The Bank of Israel has named the problematic housing market as the biggest risk to the country’s financial stability, Globes reported on Monday.
In its Monetary Report for the second half of 2014, the BOI states plainly its concern that a rise in interest rates could make it difficult for mortgage takers to make their monthly repayments: “One of the main risks to financial stability created by the low interest rate environment involves the stimulation of demand for credit and the fear that when the interest rate eventually begins to rise borrowers will find it difficult to repay their debt.”
However, the outlook is better than it might hve been, if not for measures taken by the Supervisor of Banks in recent years contain the risk.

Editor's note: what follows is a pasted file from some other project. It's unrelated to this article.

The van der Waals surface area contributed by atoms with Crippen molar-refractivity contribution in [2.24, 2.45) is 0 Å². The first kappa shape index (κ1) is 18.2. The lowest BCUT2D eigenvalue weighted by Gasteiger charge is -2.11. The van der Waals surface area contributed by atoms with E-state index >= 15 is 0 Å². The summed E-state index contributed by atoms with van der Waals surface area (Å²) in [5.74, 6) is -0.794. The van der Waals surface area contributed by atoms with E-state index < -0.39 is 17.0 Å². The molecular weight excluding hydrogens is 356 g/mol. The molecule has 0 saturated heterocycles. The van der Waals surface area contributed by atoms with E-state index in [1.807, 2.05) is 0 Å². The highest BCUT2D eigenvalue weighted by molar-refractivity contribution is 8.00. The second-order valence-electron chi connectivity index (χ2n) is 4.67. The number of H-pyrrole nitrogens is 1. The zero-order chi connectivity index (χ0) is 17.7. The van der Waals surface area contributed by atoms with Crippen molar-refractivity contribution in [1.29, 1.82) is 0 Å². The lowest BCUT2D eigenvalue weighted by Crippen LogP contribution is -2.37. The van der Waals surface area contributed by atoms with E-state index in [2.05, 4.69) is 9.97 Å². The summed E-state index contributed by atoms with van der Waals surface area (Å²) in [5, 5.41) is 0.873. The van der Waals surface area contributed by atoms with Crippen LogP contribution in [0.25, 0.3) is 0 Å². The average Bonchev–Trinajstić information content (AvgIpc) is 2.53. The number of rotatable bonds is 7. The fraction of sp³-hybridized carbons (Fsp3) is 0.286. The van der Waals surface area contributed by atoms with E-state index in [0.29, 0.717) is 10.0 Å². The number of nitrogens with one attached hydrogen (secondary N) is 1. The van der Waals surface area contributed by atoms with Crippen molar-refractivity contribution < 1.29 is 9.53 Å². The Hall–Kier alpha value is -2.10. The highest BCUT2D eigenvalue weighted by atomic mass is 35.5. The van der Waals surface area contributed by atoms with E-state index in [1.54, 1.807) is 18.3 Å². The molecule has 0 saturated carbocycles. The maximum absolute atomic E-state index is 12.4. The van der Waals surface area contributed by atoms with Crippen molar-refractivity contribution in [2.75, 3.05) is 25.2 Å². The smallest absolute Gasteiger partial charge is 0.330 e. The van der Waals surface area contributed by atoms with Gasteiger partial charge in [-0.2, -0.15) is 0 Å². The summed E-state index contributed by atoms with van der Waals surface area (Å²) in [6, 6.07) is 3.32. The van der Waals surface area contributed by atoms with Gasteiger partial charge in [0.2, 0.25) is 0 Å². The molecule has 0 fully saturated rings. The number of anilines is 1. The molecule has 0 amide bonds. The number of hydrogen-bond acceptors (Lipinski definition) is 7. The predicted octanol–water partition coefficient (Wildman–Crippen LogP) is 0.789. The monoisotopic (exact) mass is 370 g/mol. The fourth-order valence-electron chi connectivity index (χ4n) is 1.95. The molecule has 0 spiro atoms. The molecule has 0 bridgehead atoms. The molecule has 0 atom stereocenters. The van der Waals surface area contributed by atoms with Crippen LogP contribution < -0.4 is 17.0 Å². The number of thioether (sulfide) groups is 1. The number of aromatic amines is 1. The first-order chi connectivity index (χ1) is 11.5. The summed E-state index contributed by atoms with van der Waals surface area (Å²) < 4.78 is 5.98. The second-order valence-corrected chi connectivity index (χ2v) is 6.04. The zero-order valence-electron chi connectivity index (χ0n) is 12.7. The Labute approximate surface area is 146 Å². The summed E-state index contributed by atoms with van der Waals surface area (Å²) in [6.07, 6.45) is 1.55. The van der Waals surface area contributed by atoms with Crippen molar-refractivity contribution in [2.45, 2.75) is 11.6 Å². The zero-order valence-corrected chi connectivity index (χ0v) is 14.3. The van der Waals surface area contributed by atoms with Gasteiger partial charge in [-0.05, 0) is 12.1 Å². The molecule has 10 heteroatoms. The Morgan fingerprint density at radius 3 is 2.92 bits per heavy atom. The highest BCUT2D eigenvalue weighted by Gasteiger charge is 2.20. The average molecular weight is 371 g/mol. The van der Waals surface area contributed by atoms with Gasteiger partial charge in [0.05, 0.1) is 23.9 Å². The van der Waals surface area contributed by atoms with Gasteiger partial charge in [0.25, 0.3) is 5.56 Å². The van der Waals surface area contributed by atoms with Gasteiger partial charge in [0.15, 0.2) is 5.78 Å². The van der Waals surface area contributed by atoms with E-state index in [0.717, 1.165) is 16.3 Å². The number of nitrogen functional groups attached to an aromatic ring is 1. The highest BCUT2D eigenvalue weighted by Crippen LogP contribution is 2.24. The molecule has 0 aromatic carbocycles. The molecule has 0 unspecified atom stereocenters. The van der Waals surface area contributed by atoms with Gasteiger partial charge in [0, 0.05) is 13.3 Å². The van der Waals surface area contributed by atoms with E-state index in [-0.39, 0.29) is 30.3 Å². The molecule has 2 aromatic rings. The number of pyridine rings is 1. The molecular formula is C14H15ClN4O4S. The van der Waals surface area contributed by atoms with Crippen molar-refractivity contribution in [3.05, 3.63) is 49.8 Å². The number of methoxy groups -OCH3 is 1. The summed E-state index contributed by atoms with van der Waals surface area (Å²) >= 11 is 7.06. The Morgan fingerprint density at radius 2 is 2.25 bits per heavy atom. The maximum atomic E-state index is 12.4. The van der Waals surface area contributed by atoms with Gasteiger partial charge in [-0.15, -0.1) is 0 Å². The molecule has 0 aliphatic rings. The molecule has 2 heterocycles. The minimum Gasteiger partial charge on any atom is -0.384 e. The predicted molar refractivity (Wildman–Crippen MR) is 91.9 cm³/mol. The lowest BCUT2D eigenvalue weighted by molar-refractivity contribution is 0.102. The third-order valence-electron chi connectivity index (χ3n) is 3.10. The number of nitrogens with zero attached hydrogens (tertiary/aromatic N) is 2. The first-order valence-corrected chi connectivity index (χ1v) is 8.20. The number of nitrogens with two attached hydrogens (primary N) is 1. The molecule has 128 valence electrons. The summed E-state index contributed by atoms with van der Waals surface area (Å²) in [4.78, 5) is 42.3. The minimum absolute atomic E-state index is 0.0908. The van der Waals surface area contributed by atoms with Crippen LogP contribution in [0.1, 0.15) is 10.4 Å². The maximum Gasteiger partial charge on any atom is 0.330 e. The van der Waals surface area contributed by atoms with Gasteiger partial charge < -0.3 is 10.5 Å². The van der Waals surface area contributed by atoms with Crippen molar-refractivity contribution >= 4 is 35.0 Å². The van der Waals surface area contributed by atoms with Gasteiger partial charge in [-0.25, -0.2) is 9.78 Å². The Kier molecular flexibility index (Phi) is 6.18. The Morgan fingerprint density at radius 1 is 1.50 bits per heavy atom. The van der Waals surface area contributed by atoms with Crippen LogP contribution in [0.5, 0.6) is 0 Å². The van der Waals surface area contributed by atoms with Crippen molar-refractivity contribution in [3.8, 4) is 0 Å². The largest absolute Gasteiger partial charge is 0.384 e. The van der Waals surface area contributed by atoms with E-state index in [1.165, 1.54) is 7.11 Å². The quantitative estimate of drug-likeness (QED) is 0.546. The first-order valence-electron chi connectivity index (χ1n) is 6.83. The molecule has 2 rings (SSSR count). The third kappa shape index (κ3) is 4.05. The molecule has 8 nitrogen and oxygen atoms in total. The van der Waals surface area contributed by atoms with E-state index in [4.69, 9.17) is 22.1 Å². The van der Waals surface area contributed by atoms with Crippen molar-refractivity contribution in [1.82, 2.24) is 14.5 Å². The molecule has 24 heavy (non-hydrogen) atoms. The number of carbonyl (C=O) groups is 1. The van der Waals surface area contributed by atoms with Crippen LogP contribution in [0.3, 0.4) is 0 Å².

The report mentions a fall in the risk level in the home mortgage market thanks to the mix of the banks’ mortgage portfolios, and a fall in the loan to value ratio, again as a result of the mortgage restrictions that have been introduced by the Supervisor of Banks.
The Bank acknowledged that mortgage market considerations have been a factor weighing against reducing the interest rate, but that the mortgage restrictions give it greater room for maneuver.
The decrease in the price of oil was viewed as favorable to the Israeli economy, both directly by reducing energy costs, and indirectly by raising global demand: “The economy’s principal export destinations are oil importers,” the report says.
The only major drawback the BOI found is a possible loss of incentive to explore for new Israeli gas fields and to develop existing ones.